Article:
Best practices for expats planning and preparing a move to the U.S.
Moving to the USA for a new work assignment or advancing your education can be an exciting, yet stressful time. This guide covers the essentials of your planning process and should be added to your checklist.
Below is just a sample of what’s included in our full expat relocation guide (which you can access for free by clicking the green button at the bottom of this page or you can click here to view the expat guide.)
We’ve organized this resource guide into 6 core categories for your move:
What Expats Need for Documentation
Getting all of the needed personal documents together that you need to officially enter, reside, work, study, and/or drive in the USA is perhaps the first place to start.
Our guide will focus on the details of the documentation supporting your identity. Specifically, we will review:
- Passport[s] for you and your family members or if existing, check expiration date[s].
- U.S. visa appropriate for your work or education purpose and any other supporting documents associated with your work or education assignment.
- U.S. social security card.
- International or U.S. State Driver’s License.
Here’s additional important documentation to add to your checklist in getting prepared for your move to the U.S. as an expat:
- Legal power of attorney for the USA.
- Academic education school transcripts and transfer certificates for you and or your children.
- Medical records and medication prescriptions to provide doctors in your new health insurance program.
- Insurance policies noting what you are covered for while in the USA.
- Pet vaccination records.
Housing Considerations for Expats
Deciding what’s best for you with regards to your existing home, a possible interim housing arrangement, and finally your new home have to be planned all at the same time making this quite challenging.
Making the move to another country means changing your home for you and your family. It will involve handling the departure of one housing arrangement and the start of another.
So, deciding what’s best for you with regards to your existing home, a possible interim housing arrangement, and finally your new home have to be planned all at the same time making this quite challenging. But also exciting. Here are some more considerations:
- It is always advisable to spend at least some time in the U.S. and the state you’re planning on relocating to before deciding on a property so that you can choose the area you wish to live in.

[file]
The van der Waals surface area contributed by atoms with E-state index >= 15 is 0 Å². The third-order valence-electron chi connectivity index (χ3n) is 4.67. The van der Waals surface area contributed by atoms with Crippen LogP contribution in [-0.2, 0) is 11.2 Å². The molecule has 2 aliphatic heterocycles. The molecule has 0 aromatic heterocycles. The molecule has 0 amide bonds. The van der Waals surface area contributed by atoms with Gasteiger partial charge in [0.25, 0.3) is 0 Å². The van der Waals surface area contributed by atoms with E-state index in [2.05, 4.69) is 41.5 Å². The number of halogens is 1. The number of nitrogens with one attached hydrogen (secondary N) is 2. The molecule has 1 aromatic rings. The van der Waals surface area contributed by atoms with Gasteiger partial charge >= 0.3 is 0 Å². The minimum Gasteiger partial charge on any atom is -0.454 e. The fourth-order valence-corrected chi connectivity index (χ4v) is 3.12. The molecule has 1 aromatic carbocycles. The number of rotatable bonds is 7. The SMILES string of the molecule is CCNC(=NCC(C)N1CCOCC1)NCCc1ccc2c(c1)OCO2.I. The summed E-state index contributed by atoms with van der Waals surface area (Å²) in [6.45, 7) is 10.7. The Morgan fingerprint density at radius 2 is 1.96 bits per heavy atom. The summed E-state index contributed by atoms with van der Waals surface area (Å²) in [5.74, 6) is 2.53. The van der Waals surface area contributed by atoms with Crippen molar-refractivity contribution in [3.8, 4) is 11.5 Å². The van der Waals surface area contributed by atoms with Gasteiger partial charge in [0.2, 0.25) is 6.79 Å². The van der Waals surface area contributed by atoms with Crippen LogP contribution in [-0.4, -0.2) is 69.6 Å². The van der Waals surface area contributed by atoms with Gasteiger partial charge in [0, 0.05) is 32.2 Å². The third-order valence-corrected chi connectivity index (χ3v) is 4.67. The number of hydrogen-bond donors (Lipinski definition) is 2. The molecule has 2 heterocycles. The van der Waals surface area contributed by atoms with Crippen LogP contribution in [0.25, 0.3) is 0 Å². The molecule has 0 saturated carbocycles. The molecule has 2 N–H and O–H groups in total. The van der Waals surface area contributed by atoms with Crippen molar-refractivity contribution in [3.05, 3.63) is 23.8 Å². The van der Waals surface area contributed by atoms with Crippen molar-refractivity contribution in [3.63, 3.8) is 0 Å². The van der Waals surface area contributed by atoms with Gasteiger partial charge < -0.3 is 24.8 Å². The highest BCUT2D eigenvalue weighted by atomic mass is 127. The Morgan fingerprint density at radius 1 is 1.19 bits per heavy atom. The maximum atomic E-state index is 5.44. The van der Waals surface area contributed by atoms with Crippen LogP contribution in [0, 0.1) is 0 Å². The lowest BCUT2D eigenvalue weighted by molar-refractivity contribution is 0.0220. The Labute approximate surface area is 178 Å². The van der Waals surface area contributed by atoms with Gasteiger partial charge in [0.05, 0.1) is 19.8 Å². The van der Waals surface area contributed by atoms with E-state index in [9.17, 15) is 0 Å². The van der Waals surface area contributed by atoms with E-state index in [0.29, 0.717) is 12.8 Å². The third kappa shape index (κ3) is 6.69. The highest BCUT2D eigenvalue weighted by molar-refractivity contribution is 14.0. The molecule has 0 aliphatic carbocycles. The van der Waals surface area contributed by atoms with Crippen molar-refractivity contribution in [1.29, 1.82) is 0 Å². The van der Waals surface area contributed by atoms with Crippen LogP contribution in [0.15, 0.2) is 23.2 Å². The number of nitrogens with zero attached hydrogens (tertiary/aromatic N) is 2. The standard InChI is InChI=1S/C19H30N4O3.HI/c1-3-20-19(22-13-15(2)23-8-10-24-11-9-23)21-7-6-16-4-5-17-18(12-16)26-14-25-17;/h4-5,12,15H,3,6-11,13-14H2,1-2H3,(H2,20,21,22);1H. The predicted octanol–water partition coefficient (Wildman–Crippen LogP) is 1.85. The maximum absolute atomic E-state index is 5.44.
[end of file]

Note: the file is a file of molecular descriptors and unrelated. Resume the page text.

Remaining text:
- When renting accommodation, you should try to negotiate a lease to suit your planned length of stay in the country.
- Try to negotiate flexibility in the contract if your job assignment is terminated early and or you must leave the country.
- Find out whether the utilities are already connected in your new home, or what needs to be done to arrange connection.
Many expats are surprised to learn that their domestic health insurance plans may not follow them when moving to the USA and there is no nationwide system of government-owned medical facilities.
Expatriates can choose a policy the best suits their needs including:
- what countries you will require coverage in
- access to the leading private facilities or specialists
- medical evacuation benefits
- 24/7 medical assistance
- translation services repatriation
- optional riders for dental, vision
The Financial Considerations of the Expat Relocating to the U.S.
Consider your financial management options in advance to handle your transactions while in the USA and establishing checking, savings, and any investment accounts appropriate for you and your family needs.
Expats have a number of banking options open to them – from opening a local or offshore bank account to just maintaining an existing bank account in their country of origin.
It is usually a good idea to maintain your existing bank account in your country of origin, particularly if your move abroad is for a fixed amount of time.
A common dilemma for expats is whether to open a local bank account or opt for an international option. Whether or not an offshore international account works for you, opening a local bank account is usually a good idea if you are moving to the U.S.
As an expat, you can immediately start building your credit rating and safe driving record with your first vehicle when financed in the USA. Can you buy a car without a social security number?
Personal Transportation for the Relocating Expatriate
Getting a car, truck or SUV for personal transportation in the USA is usually a high priority for anyone moving to the U.S. from another country. You’ll need to determine whether buying, leasing or renting your vehicle is best for your situation, needs, and budget.
To decide which method to get your car there are a number of considerations.
When you buy a car, the financial payments are higher than leasing but you own the car and its value or equity at the end of the loan term.
When you lease that same car, the monthly payments are about 20-30% less than buying because you don’t own car and its value at the end of the lease term.
If that same car is available to rent, the monthly cost will be typically higher than leasing but allows maximum flexibility in the length of the term without any early termination fees or costs and includes insurance.
Should Expats Buy, Lease or Rent?
Download the expat relocation guide, plan ahead as much as you can, take one step at a time, and stay calm.